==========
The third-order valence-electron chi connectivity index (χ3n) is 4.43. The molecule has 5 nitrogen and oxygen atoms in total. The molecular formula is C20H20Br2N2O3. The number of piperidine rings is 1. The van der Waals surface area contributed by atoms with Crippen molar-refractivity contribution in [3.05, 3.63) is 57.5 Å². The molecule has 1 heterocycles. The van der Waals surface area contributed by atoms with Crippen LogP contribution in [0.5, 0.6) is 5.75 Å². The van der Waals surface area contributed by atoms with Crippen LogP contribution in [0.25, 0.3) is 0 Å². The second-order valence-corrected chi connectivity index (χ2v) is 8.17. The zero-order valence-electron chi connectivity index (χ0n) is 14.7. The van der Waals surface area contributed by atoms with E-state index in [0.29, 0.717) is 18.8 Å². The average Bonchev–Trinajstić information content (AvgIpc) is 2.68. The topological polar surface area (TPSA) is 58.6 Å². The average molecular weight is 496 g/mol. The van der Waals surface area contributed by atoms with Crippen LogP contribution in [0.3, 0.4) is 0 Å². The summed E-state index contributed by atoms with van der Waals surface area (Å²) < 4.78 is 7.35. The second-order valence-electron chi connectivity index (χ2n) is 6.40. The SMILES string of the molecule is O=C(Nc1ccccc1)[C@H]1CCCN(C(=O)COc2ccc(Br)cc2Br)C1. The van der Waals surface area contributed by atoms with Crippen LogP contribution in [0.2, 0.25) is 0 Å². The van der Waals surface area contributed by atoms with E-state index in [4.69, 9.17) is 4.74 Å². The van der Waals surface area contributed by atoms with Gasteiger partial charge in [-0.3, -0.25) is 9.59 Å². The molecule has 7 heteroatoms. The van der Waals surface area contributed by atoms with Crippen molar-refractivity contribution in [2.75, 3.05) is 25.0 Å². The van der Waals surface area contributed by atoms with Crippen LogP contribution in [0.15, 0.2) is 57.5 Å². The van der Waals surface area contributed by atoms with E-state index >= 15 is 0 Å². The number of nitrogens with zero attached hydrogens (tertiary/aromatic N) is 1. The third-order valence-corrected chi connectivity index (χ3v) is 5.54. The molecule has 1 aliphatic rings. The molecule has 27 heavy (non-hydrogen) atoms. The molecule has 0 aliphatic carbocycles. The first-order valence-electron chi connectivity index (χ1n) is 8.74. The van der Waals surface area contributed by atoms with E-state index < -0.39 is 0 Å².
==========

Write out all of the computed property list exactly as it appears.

The third-order valence-electron chi connectivity index (χ3n) is 4.43. The molecule has 5 nitrogen and oxygen atoms in total. The molecular formula is C20H20Br2N2O3. The number of piperidine rings is 1. The van der Waals surface area contributed by atoms with Crippen molar-refractivity contribution in [3.05, 3.63) is 57.5 Å². The molecule has 1 heterocycles. The van der Waals surface area contributed by atoms with Crippen LogP contribution in [0.5, 0.6) is 5.75 Å². The van der Waals surface area contributed by atoms with Crippen LogP contribution in [0.25, 0.3) is 0 Å². The second-order valence-corrected chi connectivity index (χ2v) is 8.17. The zero-order valence-electron chi connectivity index (χ0n) is 14.7. The van der Waals surface area contributed by atoms with E-state index in [0.29, 0.717) is 18.8 Å². The average Bonchev–Trinajstić information content (AvgIpc) is 2.68. The topological polar surface area (TPSA) is 58.6 Å². The average molecular weight is 496 g/mol. The van der Waals surface area contributed by atoms with Crippen LogP contribution in [0.3, 0.4) is 0 Å². The summed E-state index contributed by atoms with van der Waals surface area (Å²) < 4.78 is 7.35. The second-order valence-electron chi connectivity index (χ2n) is 6.40. The SMILES string of the molecule is O=C(Nc1ccccc1)[C@H]1CCCN(C(=O)COc2ccc(Br)cc2Br)C1. The van der Waals surface area contributed by atoms with Crippen LogP contribution in [0.2, 0.25) is 0 Å². The van der Waals surface area contributed by atoms with E-state index in [4.69, 9.17) is 4.74 Å². The van der Waals surface area contributed by atoms with Gasteiger partial charge in [-0.3, -0.25) is 9.59 Å². The molecule has 7 heteroatoms. The van der Waals surface area contributed by atoms with Crippen molar-refractivity contribution in [2.75, 3.05) is 25.0 Å². The van der Waals surface area contributed by atoms with Crippen LogP contribution in [0.15, 0.2) is 57.5 Å². The van der Waals surface area contributed by atoms with E-state index >= 15 is 0 Å². The number of nitrogens with zero attached hydrogens (tertiary/aromatic N) is 1. The third-order valence-corrected chi connectivity index (χ3v) is 5.54. The molecule has 1 aliphatic rings. The molecule has 27 heavy (non-hydrogen) atoms. The molecule has 0 aliphatic carbocycles. The first-order valence-electron chi connectivity index (χ1n) is 8.74. The van der Waals surface area contributed by atoms with E-state index < -0.39 is 0 Å².